Please Release Me....Bond Determination

By:  Dennis E. Chua, Esq.

We hear stories about agents of the US Immigration and Customs Enforcement (ICE) conducting dawn raids on private residences and business establishments looking for criminal aliens and visa violators.  Many individuals who happen to be in that area and are not even the target of these raids have been included in these immigration sweeps.  These sweeps have resulted in the arrest and detention of non-citizens of the United States

Pertinent US laws provide that on a warrant issued by the Attorney General through ICE, a non-citizen may be taken into custody and detained pending a decision on whether the non-citizen is to be removed from the United States. 

Detention of non-citizens by ICE has become the country’s fastest growing form of incarceration of individuals.  The Associated Press has reported that nationwide,  deportations jumped to more than 387,000 in the same period  – an increase of 65 percent over the previous year. 

Once the non-citizen is taken into custody and detained, ICE will begin processing the non-citizen for removal.  ICE shall issue a Notice to Appear which is a document informing the non-citizen of the immigration charges against him and that he needs to appear before an immigration judge for a removal hearing.

The person detained may be released from ICE custody after posting the requisite bond.  However, not all persons detained can be released from ICE custody.  Some individuals will be subject to mandatory detention and therefore cannot be released on bond or recognizance.  

The local district office where the individual is detained makes the initial custody and bond determination.  If the non-citizen shows that he or she is not a danger to the community or a flight risk, the district office may set bond at the minimum which is $1,500.  There are instances where the district office can release the person at his own recognizance.

If the local office does not make a bond determination and the person detained is not released, the non-citizen may request for a bond determination before the Immigration Court to obtain his release.  

The non-citizen may also request for a bond re-determination before the Immigration Court to ease the conditions of the release or to lower the bond set by the local office.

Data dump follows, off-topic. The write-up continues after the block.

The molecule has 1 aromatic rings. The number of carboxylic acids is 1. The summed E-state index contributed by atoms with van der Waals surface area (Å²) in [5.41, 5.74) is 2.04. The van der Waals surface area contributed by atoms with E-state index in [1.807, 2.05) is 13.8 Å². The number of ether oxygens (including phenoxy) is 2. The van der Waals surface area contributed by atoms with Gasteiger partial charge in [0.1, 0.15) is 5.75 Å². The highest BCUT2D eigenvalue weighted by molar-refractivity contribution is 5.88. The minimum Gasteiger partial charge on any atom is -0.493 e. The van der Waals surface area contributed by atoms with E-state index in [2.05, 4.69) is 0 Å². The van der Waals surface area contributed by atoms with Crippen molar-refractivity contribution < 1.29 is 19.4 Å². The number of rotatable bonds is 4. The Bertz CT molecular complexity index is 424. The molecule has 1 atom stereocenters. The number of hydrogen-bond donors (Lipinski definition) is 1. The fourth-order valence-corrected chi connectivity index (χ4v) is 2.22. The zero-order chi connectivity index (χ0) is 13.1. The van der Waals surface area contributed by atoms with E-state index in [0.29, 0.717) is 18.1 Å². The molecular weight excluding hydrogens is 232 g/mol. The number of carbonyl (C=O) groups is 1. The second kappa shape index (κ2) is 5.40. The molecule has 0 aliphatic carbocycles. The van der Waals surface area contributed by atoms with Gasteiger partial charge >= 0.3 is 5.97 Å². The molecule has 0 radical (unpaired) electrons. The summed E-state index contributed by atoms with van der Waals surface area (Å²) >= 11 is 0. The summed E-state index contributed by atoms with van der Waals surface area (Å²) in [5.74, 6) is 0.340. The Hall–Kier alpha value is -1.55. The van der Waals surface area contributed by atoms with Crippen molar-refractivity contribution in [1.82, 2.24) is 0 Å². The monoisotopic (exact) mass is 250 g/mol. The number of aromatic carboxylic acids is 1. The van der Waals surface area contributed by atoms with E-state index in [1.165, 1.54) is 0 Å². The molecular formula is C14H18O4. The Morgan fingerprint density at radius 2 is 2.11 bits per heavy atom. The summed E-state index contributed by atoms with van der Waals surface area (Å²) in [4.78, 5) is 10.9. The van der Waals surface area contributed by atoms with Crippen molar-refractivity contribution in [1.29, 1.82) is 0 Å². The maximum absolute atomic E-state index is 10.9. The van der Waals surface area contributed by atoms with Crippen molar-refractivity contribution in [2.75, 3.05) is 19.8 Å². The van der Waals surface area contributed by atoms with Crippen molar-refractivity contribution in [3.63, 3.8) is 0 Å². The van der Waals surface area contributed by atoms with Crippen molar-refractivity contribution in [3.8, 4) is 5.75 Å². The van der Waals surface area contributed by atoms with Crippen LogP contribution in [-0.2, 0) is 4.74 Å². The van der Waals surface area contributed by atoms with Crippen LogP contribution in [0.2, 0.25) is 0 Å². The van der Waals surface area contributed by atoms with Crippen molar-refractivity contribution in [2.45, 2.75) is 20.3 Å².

There are two ways for friends and family members of the person detained to post bond.  They may either pay the full amount in the form of a money order or cashier’s check directly to the Department of Homeland Security or go through an authorized bond or surety company.  These companies usually require a fee of 10% of the bond amount which is non refundable and a home with sufficient equity.

The bond is set to guarantee the appearance of the non-citizen in all hearings before the immigration court.  If the individual fails to appear, the bond will be forfeited.

As an alternative to detention or the release of an individual on bond, the non-citizen may be subjected to ICE’s Intensive Supervision Appearance Program or ISAP.  Under this program, ICE monitors participating individuals using the following methods: telephone reporting, radio frequency, global positioning system (GPS), and unannounced home visits. 

Requesting for bond determination is only the beginning of the individual’s removal process.  The individual must therefore know his rights and the reliefs that may be available to him in order to fight his removal in proceedings.

Atty.  Dennis E. Chua is a partner in The Law Firm of Chua Tinsay and Vega (CTV) -  a full service law firm with offices in San Francisco, San Diego and Manila.  The information presented in this article is for general information only and is not, nor intended to be, formal legal advice nor the formation of an attorney-client relationship.   The CTV attorneys will be holding regular free legal clinics at the Max’s Restaurant in Vallejo, California.  Call or e-mail CTV for an in-person or phone consultation to discuss your particular situation and/or how their services may be retained at (415) 495-8088; (619) 955-6277;
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